Phone interview advice: Five tips for landing your dream job

Phone interviews are becoming increasingly common.

They’re quicker and more convenient than their face-to-face cousins and can be very revealing if a job relies on communication skills, personality or phone manner. Which most do if we are being honest.

They can also be tricky.

Countless job seekers have been hindered by crackly reception, unexpected interruptions or have simply struggled to respond appropriately without visual hints.

However, if a job you are applying for involves a phone interview you’ll need to know the dos and don’ts or that will be the end of your application.

Want to know how it’s done? Read on for our top pointers for how to impress at a phone interview:-

1 Perfect your phone manner and make sure you are on guard at all times

Not many people realise they need to work on their phone manner – but plenty do.

We recently advertised for a position at our company.

We didn’t conduct any formal phone interviews but we did ring applicants on the phone and it’s human nature to make an initial judgement about someone after just a few seconds of conversation.

Well it’s our nature anyway – maybe we are just mean.

One applicant abruptly asked “who is this?” when we asked if we had the right person. It wasn’t the end of the world but it put her on the back foot for the rest of the conversation.

We all get frustrated with cold calls but it pays to be friendly – at least until you know who’s on the other end of the line!

As soon as you send off your application you should always be prepared to be called out of the blue by the recruiter or employer.

And, while we are at it, apologies for repeating ourselves but be careful what you post on social media too.

2 The environment where you carry out the interview is important

You might be doing the interview from the comfort of home. But don’t get too comfy.

Make sure you won’t be disturbed or distracted – whichever room you are in. That means no housemates coming in to chat and no Facebook up on your computer.

It goes without saying turn the TV and radio off and if you have pet dogs have a think about anything you can do to lessen the chances of them barking – or at least coming into your room and barking.

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When on the phone, either sit upright or stand. Do not lie down. Your posture will affect how you sound and an upright pose conveys alertness and confidence.

Don’t worry, you don’t need to have a shave or put make-up on. Unless it’s a video call, in which case you do. Hopefully you won’t need to do both but we’ll leave that up to you.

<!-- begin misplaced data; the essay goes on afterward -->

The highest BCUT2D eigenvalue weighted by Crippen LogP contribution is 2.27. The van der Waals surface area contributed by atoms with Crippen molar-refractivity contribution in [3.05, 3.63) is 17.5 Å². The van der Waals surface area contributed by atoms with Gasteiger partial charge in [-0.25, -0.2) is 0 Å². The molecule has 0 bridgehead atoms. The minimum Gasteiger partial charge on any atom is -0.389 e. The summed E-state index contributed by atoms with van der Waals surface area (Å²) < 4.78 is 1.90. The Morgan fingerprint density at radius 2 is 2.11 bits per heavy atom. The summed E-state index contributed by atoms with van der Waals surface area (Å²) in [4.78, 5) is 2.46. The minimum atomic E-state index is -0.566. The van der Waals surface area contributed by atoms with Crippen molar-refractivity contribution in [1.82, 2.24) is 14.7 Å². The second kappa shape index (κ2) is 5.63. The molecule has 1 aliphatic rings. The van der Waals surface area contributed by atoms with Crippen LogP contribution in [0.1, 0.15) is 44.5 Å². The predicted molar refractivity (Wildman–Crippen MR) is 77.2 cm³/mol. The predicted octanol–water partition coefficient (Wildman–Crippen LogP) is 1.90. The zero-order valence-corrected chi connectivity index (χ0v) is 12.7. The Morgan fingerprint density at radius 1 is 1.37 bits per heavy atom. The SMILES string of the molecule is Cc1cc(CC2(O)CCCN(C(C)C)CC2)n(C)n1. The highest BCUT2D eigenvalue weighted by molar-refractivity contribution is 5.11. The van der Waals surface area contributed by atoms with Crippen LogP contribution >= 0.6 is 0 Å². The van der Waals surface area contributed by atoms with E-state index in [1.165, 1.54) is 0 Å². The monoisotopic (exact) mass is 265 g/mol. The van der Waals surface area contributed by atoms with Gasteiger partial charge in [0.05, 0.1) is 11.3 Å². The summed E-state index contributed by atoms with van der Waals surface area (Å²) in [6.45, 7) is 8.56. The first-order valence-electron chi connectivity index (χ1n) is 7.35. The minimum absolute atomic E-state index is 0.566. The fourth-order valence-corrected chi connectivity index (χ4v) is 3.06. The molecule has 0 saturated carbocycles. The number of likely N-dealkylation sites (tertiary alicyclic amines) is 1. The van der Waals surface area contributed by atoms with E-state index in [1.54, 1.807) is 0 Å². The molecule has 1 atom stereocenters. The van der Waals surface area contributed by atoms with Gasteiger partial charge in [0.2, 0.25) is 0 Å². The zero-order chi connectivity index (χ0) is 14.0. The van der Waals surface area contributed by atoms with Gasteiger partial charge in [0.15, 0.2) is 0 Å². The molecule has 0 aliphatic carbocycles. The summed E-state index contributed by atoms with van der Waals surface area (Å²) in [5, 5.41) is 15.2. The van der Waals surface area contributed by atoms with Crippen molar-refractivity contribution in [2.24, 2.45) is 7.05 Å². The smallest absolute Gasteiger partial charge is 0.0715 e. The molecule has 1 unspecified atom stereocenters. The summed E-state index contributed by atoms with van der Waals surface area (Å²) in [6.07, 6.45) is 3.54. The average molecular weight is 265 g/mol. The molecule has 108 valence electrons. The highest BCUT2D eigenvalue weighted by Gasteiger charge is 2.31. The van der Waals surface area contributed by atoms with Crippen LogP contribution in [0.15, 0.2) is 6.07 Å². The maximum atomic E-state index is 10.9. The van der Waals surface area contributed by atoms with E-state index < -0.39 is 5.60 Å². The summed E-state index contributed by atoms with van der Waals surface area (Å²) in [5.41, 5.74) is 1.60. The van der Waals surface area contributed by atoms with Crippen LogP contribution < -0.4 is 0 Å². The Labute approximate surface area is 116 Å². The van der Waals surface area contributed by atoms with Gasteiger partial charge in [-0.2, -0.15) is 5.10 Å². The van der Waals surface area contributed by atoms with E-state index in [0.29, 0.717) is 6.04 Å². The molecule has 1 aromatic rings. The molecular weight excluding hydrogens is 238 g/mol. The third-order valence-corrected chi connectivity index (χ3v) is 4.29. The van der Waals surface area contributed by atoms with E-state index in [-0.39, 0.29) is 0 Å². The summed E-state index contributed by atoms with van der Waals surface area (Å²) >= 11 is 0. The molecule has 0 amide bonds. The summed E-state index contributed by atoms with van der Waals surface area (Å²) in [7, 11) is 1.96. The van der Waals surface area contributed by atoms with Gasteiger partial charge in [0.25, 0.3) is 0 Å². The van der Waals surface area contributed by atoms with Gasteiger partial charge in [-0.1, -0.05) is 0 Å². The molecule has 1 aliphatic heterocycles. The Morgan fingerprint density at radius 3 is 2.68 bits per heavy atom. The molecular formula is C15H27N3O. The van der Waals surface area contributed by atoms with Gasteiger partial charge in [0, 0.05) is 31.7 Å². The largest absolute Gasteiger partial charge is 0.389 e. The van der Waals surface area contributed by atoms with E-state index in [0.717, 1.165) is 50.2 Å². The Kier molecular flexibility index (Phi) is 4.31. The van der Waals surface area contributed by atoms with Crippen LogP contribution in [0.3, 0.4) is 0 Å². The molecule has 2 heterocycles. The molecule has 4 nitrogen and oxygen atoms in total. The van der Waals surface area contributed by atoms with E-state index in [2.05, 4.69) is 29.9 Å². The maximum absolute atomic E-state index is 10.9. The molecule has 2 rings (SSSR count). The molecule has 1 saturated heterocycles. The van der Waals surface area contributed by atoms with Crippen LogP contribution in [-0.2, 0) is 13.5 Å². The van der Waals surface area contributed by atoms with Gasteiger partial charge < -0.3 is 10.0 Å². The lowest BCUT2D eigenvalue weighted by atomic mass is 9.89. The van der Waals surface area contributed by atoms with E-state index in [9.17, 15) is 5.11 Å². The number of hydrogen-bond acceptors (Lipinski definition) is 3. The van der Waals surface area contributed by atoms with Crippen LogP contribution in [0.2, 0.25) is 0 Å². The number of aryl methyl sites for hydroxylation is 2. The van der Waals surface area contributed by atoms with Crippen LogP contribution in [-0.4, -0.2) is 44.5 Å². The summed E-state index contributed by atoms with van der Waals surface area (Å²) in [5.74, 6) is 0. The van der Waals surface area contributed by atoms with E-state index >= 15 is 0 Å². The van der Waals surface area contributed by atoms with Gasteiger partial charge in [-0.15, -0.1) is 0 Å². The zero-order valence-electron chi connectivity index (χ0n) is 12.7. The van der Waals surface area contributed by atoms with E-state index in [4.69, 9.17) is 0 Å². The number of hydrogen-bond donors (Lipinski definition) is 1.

3 Have props at hand – but not at the expense of being natural

Be prepared.

Take advantage of being able to have your CV, cover letter and application details in front of you.

Do your research and decide in advance on a few examples you’d like to bring up. Don’t read from a script though – unless you know it exceptionally well – as it sounds disengaged and flat.

It’s also worth having a glass of water to hand in case your mouth gets dry.

If you’re doing the interview over Skype, a headset might prove a valuable investment.

And if you’re using a phone, turn off call waiting. A beeping in your ear is the last thing you need mid-interview.

4 Prepare as thoroughly as you would for a normal interview

Just because you won’t be face to face with your interviewer doesn’t mean you should do any less work.

Take time to research the company and the role. Go over the job description with a fine-toothed comb, pinpointing exactly how you fit the requirements and backing it up with facts and examples.

Make sure you have answers to any common stock interview questions and anything else they might ask you.

5 Practice makes perfect if you want to iron out any issues

OK so now you know what you are doing, try recording yourself when you are talking on the phone to see if you’re speaking too quietly or quickly.

Maybe ask a friend or family member to conduct a practice interview. They can give you some pointers about tone, volume and pace.

Tone of voice is key – it’s the main way to convey your personality over the phone.

Talk slowly. Take time answering each question. Cut down on “ums” and “errs”. Don’t be afraid of the occasional short pause if necessary – this shows composure and thoughtfulness.

Without visual prompts it’s difficult to know if an interviewer is satisfied with your answer so ask if they want you to go into greater detail with your answer if you’re unsure.

Likewise, if you don’t hear a question fully don’t be afraid to ask for it to be repeated. Better that than answer incorrectly.

And do your best to make sure you’ll be somewhere with good reception – it can really undermine the whole process if either side can’t hear what’s going on!

OK we hope these tips help but please get in touch if you need any more specific advice. Failing that good luck!

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